length(x)/2, simplify = FALSE))
}

combination = pair_combn(team_list)


check_pair = function(x){
  for (i in seq(from = 1, to = length(x), by = 2)){
    if (substr(x[i],1,1) == substr(x[i+1],1,1)){
      return (TRUE)
    }
  }
  return (FALSE)
}

count = 0
for (i in 1:105){
  to_check = as.vector(unlist(combination[[i]]))
  if (!check_pair(to_check)){
    count = count+1
  }
}

print (count)


count = 0

for (i in 1:10000){
  x = sample(team_list, size = 8)
  if (!check_pair(x)){
    count = count+1
  }
}

count/10000



team_list = c("A1", "A2", "A3", "B1", "B2", "B3", "C1", "C2")

pair_combn <- function(x) {
  Filter(function(e) all(unique(x) %in% unlist(e)),
         combn(as.data.frame(combn(x, 2)),
               length(x)/2, simplify = FALSE))
}

combination = pair_combn(team_list)


check_pair = function(x){
  for (i in seq(from = 1, to = length(x), by = 2)){
    if (substr(x[i],1,1) == substr(x[i+1],1,1)){
      return (TRUE)
    }
  }
  return (FALSE)
}

count = 0
for (i in 1:105){
  to_check = as.vector(unlist(combination[[i]]))
  if (!check_pair(to_check)){
    count = count+1
  }
}

print (count)


count = 0

for (i in 1:10000){
  x = sample(team_list, size = 8)
  if (!check_pair(x)){
    count = count+1
  }
}

count/10000

And some results I get:

For 3 group of 4 people, 2 people, and 2 people, I get 24 out of 105

For 3 group of 3 people, 3 people and 2 people, I get 36 out of 105

For 5 group of 2 people, 2 people, 2 people, 1 person and 1 person, I get 68 out of 105.

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4
  • 2
    $\begingroup$ Your $\frac{36!}{18! 2^{18}}$ is just a way of writing $35 \times 33 \times \cdots \times 3 \times 1$ which might be seen to be "the first in the alphabet plays any of the other $35$, then the next unpaired in the alphabet plays any of the other $33$ unpaired, etc." $\endgroup$
    – Henry
    Jan 3, 2021 at 2:03
  • $\begingroup$ @Henry That makes sense, thanks! $\endgroup$
    – Phil
    Jan 3, 2021 at 2:15
  • $\begingroup$ Simulation suggests that the number meeting your constraint may be something like around $0.244$ or $0.245$ times the original number $\endgroup$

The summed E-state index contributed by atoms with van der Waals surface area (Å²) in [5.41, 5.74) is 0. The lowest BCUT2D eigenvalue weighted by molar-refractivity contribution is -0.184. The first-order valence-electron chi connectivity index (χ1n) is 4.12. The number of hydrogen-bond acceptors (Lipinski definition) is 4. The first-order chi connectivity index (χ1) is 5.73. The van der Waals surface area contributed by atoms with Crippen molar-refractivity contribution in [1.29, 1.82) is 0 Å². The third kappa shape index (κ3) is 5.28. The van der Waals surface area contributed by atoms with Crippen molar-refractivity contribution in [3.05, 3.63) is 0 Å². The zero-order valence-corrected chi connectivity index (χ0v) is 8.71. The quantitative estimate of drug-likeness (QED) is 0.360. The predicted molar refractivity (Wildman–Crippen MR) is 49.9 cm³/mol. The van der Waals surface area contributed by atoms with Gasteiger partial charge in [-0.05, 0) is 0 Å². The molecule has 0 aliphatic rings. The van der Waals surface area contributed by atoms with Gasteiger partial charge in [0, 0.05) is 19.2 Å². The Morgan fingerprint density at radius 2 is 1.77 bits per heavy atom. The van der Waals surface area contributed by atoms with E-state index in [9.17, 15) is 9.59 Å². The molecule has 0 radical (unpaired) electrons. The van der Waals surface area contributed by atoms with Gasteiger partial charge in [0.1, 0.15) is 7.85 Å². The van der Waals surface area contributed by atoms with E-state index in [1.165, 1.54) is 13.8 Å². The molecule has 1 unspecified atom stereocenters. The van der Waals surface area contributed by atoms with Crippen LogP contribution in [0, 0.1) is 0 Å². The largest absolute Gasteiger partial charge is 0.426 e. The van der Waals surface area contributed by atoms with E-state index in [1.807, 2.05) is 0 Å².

– Henry
    Jan 3, 2021 at 2:25
  • 1
    $\begingroup$ @Henry, good to know thanks! I might run a few simulation with different numbers to see some pattern. $\endgroup$
    – Phil
    Jan 3, 2021 at 2:26

1 Answer 1

2
$\begingroup$

The number is 24855678464505984000.

Suppose we have $k$ different groups, of sizes $N_1, N_2 ... N_k$. Define $F(N_1, N_2, ... N_k)$ to be the number of possible tournaments. So the answer to your particular problem is $F(3, 3, 3, 3, 6, 6, 6, 6)$.

How to compute $F$? We can come up with a recurrence relation, and hopefully a computer should be compute it. Here's the recurrence relation:

$$ F(N_1...N_k) = \frac{2}{\sum_l N_l}\sum_i\sum_{j < i} N_j \times N_i \times F(N_1, N_2\dots N_j-1 \dots N_i-1 \dots N_k) $$

The idea is that we choose a pair (from different groups), then figure out the subproblem with that pair removed. The factor $2 / \sum_l N_l$ comes from the fact that we can choose any of the pairs to be the first one, which would lead to over-counting without dividing by the number of pairs.

For the base cases, we have $F(0, 0, \dots 0) = 1$, and $F=0$ if any of its arguments are 0.

I used the following code, which takes about a minute to run.

from functools import lru_cache

@lru_cache(maxsize = 1000000)
def F(M, ntup, k):
    if M < 0: return 0
    for n in ntup:
        if n < 0: return 0
    if M == 0:
        return 1
    ans = 0
    for i in range(1, k):
        for j in range(0, i):
            ans += ntup[i] * ntup[j] * F(M-2, ntup[:j] + (ntup[j]-1,) + ntup[j+1:i] + (ntup[i]-1,) + (ntup[i+1:] if i+1 < k else ()), k)
    return (2 * ans) // M

print(F(36, (3, 3, 3, 3, 6, 6, 6, 6), 8))

This prints 24855678464505984000. That means the probability of finding a successful tournament (meaning no pairs from the same group) by randomly sampling from all possible pairings is about 0.11, as expected.

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1
  • $\begingroup$ Oh my god,thanks so much! $\endgroup$
    – Phil
    Jan 5, 2021 at 16:55